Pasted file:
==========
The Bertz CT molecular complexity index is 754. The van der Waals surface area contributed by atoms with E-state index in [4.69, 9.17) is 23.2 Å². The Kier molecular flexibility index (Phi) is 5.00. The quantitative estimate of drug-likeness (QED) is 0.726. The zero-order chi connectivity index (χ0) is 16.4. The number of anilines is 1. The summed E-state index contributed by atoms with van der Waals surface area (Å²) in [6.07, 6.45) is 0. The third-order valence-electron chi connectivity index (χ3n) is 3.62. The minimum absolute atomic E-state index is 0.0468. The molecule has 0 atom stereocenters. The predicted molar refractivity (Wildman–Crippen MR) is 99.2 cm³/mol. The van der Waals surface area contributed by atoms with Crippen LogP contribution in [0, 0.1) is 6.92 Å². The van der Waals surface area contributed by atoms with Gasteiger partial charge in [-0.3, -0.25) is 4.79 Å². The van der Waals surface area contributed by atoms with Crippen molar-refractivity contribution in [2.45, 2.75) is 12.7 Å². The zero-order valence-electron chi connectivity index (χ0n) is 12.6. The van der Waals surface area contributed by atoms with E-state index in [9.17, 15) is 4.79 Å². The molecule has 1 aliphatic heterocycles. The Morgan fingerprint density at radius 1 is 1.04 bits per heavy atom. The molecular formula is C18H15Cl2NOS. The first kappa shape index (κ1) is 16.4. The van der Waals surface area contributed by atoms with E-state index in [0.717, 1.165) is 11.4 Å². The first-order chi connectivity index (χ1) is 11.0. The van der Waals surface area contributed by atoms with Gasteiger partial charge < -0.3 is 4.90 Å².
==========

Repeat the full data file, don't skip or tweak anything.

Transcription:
The Bertz CT molecular complexity index is 754. The van der Waals surface area contributed by atoms with E-state index in [4.69, 9.17) is 23.2 Å². The Kier molecular flexibility index (Phi) is 5.00. The quantitative estimate of drug-likeness (QED) is 0.726. The zero-order chi connectivity index (χ0) is 16.4. The number of anilines is 1. The summed E-state index contributed by atoms with van der Waals surface area (Å²) in [6.07, 6.45) is 0. The third-order valence-electron chi connectivity index (χ3n) is 3.62. The minimum absolute atomic E-state index is 0.0468. The molecule has 0 atom stereocenters. The predicted molar refractivity (Wildman–Crippen MR) is 99.2 cm³/mol. The van der Waals surface area contributed by atoms with Crippen LogP contribution in [0, 0.1) is 6.92 Å². The van der Waals surface area contributed by atoms with Gasteiger partial charge in [-0.3, -0.25) is 4.79 Å². The van der Waals surface area contributed by atoms with Crippen molar-refractivity contribution in [2.45, 2.75) is 12.7 Å². The zero-order valence-electron chi connectivity index (χ0n) is 12.6. The van der Waals surface area contributed by atoms with E-state index in [9.17, 15) is 4.79 Å². The molecule has 1 aliphatic heterocycles. The Morgan fingerprint density at radius 1 is 1.04 bits per heavy atom. The molecular formula is C18H15Cl2NOS. The first kappa shape index (κ1) is 16.4. The van der Waals surface area contributed by atoms with E-state index in [0.717, 1.165) is 11.4 Å². The first-order chi connectivity index (χ1) is 11.0. The van der Waals surface area contributed by atoms with Gasteiger partial charge < -0.3 is 4.90 Å².